Overlooked: The Workmen Series

In the summer of 2015, a road crew showed up outside the building where I lived. They were installing immense drainage pipes, which required them to jackhammer the street, move dirt, and position concrete pipes by crane. I found their work mesmerizing, a drama unfolding before me: a ballet of heavy machinery staged to the symphony of noise, heat, and clouds of dirt.

For weeks, I watched them work and finally mustered the courage to ask their foreman for permission to take photographs of the men and the worksite. I took thousands of photos over the three months they worked, negotiating their way through perilous situations that could easily have gone very bad if the slightest signal was crossed or missed.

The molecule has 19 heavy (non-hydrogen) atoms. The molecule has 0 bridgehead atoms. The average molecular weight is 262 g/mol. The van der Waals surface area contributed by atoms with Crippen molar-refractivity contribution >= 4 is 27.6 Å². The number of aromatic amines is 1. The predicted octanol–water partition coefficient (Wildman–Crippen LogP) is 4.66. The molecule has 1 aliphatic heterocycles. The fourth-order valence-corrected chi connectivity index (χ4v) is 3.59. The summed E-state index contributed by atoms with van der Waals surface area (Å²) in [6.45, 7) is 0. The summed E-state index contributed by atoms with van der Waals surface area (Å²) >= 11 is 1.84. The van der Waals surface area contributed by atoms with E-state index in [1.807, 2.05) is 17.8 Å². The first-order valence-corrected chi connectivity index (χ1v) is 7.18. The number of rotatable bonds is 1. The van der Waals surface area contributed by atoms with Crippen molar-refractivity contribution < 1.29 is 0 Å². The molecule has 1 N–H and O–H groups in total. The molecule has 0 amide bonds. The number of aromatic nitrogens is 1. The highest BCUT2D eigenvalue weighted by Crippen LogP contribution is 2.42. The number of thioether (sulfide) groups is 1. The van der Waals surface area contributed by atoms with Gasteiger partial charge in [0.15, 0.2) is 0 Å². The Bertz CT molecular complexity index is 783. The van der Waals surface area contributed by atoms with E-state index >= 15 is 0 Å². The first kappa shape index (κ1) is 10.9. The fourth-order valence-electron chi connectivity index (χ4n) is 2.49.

They worked from morning until twilight in the late summer heat. In the afternoons the foreman would call a halt to give the workers a break. To my surprise, when they stopped for a rest, onlookers would sometimes make disparaging remarks. These hard working, skilled men were sweating and covered in dust. 

When I started taking pictures, it was because I liked the compositions in my viewfinder. But as time went on, I realized that the paintings I wanted to create were actually an homage to the unseen men and women that work hard to better our communities every day.

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